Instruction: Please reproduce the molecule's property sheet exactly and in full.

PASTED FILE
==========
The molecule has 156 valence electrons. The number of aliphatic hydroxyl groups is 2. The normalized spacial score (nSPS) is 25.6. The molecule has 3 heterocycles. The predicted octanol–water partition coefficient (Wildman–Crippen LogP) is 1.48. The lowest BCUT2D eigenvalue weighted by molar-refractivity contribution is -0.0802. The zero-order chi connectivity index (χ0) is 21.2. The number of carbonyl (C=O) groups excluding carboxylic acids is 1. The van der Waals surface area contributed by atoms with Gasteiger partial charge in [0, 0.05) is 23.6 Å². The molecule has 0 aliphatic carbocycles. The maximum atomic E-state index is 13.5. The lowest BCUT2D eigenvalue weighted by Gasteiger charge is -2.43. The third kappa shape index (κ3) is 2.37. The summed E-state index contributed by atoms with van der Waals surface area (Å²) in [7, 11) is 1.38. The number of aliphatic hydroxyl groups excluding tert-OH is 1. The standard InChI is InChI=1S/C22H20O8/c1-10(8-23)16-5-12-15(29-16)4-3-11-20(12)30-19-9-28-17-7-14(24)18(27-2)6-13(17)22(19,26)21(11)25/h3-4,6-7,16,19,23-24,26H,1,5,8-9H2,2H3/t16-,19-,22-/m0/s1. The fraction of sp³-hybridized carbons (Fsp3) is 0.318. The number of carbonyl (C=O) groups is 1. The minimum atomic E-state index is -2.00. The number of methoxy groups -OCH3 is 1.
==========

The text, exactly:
The molecule has 156 valence electrons. The number of aliphatic hydroxyl groups is 2. The normalized spacial score (nSPS) is 25.6. The molecule has 3 heterocycles. The predicted octanol–water partition coefficient (Wildman–Crippen LogP) is 1.48. The lowest BCUT2D eigenvalue weighted by molar-refractivity contribution is -0.0802. The zero-order chi connectivity index (χ0) is 21.2. The number of carbonyl (C=O) groups excluding carboxylic acids is 1. The van der Waals surface area contributed by atoms with Gasteiger partial charge in [0, 0.05) is 23.6 Å². The molecule has 0 aliphatic carbocycles. The maximum atomic E-state index is 13.5. The lowest BCUT2D eigenvalue weighted by Gasteiger charge is -2.43. The third kappa shape index (κ3) is 2.37. The summed E-state index contributed by atoms with van der Waals surface area (Å²) in [7, 11) is 1.38. The number of aliphatic hydroxyl groups excluding tert-OH is 1. The standard InChI is InChI=1S/C22H20O8/c1-10(8-23)16-5-12-15(29-16)4-3-11-20(12)30-19-9-28-17-7-14(24)18(27-2)6-13(17)22(19,26)21(11)25/h3-4,6-7,16,19,23-24,26H,1,5,8-9H2,2H3/t16-,19-,22-/m0/s1. The fraction of sp³-hybridized carbons (Fsp3) is 0.318. The number of carbonyl (C=O) groups is 1. The minimum atomic E-state index is -2.00. The number of methoxy groups -OCH3 is 1.